When building a new PC it’s very common to make mistakes both in choosing the right components as well as in the setup itself. Though this happens for several reasons, it’s usually due to a lack of information and bad advice that, on occasion, can come even from those who mean no harm.
Surely you’ve all found yourselves in the classic situation where someone tells you "Look, I bought this laptop with a 4 GB graphics card," and it turns out that it only has 1 GB for DDR3 vram and takes the rest from the computer’s main RAM. But there are many other cases, such as people who set up their own huge power supply on devices that don’t need it or who try to overclock with a heatsink of CPU series.
In general, there are many myths and errors that could lead to an ill-advised purchase or to errors during setup, which could lead to bad performance, worse performance than expected, or in damages not covered by the warranty.
That said, given the importance of this topic, we wanted to make this multi-part guide to help you avoid some of the most common errors in assembling a PC, from choice to the assembly itself.
1, Being careless about the PC’s case: choosing any one regardless of what we’re going to ride.
This is key because the case is one of the pillars of the equipment and, like a pillar, it upholds three important elements:
- The ability to use certain components. If the case isn’t the right size, you can’t use certain high-end or even mid-range graphics cards, which are usually large. We should therefore consider internal space and format so we don’t end up limiting ourselves.
- Its ventilation capacity and airflow. This is also important since it can make all the difference in hot climates and seasons. If the case is small, has few fans, or is badly designed, we may have to force even stacking cables and components, which may result in an accumulation of air and increase the computer’s internal heat and slow down or even damage it.
- Quality of materials and front connectors. Though this is a secondary concern, we should still keep it in mind given the convenience of USB connectors and jacks that are placed near the front of the computer.
2, Purchasing the cheapest motherboard.
This is very common. Many users sink 50 dollars into a third-rate motherboard and then spend 200 dollars on a mid-range CPU with an unlocked multiplier that, apparently, they won’t be able to take advantage of because of the chipset.
This usually happens with Intel processors and we can easily illustrate this with what we’re going to say, which applies to the company’s most current chipsets–series 8 and 9, though we’ll also talk about the series 7.
With chipsets Z77, Z87, and Z97, we enjoy a lot of functions, including complete overclock support for K series CPU (unlocked multiplier) and support for multi-GPU configurations with good performance, thanks to the use of more PCI-E lines. The Z75 chipset also has overclock support.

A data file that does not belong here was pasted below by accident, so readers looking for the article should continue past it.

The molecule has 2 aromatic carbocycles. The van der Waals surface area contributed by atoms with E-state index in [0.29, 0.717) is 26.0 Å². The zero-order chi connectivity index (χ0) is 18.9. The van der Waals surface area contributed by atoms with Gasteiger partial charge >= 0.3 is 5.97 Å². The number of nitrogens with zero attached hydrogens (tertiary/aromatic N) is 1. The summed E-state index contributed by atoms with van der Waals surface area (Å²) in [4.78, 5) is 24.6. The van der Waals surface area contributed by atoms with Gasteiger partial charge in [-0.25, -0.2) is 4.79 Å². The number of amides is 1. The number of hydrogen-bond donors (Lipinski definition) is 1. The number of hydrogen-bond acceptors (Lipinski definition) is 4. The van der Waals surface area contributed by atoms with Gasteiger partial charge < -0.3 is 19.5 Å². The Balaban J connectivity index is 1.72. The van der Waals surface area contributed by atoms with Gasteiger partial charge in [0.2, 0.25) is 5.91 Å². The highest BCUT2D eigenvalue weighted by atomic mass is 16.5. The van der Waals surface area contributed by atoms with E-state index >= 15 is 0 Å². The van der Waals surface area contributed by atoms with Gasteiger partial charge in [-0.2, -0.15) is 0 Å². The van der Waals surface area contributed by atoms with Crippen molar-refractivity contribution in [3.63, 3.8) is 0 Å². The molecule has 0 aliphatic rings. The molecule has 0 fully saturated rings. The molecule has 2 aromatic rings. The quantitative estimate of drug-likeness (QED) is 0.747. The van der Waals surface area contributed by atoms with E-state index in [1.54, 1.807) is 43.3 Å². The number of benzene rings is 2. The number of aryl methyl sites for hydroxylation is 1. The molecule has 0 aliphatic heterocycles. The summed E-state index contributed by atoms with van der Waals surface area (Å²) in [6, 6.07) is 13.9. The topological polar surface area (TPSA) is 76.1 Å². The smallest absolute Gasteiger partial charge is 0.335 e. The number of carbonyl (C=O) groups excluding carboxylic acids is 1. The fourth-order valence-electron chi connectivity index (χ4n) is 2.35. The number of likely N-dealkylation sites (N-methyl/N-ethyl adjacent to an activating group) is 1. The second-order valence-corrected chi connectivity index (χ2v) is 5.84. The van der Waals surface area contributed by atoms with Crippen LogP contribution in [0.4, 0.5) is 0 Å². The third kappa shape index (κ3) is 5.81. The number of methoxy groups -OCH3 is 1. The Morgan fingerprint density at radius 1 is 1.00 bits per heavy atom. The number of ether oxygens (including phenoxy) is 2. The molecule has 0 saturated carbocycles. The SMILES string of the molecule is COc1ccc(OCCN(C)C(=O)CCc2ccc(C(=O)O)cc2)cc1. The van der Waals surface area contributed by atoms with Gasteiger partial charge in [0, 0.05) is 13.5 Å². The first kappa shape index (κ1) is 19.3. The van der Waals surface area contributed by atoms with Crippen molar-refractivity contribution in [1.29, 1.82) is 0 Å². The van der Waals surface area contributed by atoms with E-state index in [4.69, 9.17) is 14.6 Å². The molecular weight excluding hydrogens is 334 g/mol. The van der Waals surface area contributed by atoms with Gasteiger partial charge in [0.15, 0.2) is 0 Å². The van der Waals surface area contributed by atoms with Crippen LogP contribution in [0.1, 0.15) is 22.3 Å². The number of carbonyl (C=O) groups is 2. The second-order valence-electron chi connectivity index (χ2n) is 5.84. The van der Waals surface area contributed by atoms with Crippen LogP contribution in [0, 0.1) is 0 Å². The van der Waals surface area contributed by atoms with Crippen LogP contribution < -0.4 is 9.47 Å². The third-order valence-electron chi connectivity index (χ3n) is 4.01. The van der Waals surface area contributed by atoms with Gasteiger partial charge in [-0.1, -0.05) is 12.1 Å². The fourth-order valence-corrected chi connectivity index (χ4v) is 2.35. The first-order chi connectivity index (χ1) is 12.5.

If, on the other hand, we have a model with H87 or H97 chipsets, we’ll have to do without overclock support and we’ll have limited options for multi-GPU configurations, since it supports fewer PCI-E lines.
Finally, if we opt for a low-range product with H77 or H81 chipsets, our motherboard won’t offer multi-GPU support and will only have a basic level of performance in every way..
Luckily, with AMD, it’s less complicated, thanks to the AM3+ socket’s long life, and in this case we find four great options:
- AMD 990FX: It’s the top of the line and has complete overclock and multi-GPU configurations support with up to 32 PCI-E lines.
- AMD 990X: Though a step below the 990FX, it’s also considered high end. The major difference is that it has fewer PCI-E lines, which limits us to configurations with two GPUs at x8 each.
- AMD 980G: This one’s a rarity in that only supports FX CPUs, not others like Athlon or Phenom II. It’s not very common and not recommended.
- AMD 970: This is a low-range chipset that, despite everything, supports a maximum of two GPUs at x4 each.
As we can see, when choosing one or another AMD chipset, we shouldn’t limit ourselves from the beginning to the possibility of doing overclock on our CPU, but should also look at other aspects, like the possibility of augmenting space to add room for another graphics card.
Finally, another thing we should take into consideration is that a cheap motherboard offers inferior components and construction quality that can affect the computer’s life, so we should be careful.
3, Prioritizing speed and latencies over the amount of RAM
This error is also very common since we normally think that DDR3 at 2.133 MHz is a big difference when compared to DDR3 at 1.600 MHz, but in most cases this is not true.
This means that if our budget is somewhat tight, it is at this point where we can save some money without a problem, as we anticipated, it is not necessary to go for a DDR3 2.133 MHz CL9.
With everything, it is important to make a point, and that is, if our computer has integrated graphics without the dedicated memory, the speed of the memory will mark a great difference, because it will be used by the GPU, but this is a very concrete case, that will not happen if we have a dedicated GPU.
Finally, another point to consider is that if we can only mount 4GB or 8GB of RAM, it is a good idea to use a unique memory module, that way we facilitate a future expansion without appreciable sacrificing performance by not using a double channel configuration, as we can appreciate on the video.
Regarding the RAM, nowadays it’s unnecessary for any user to acquire more than 16GB in RAM.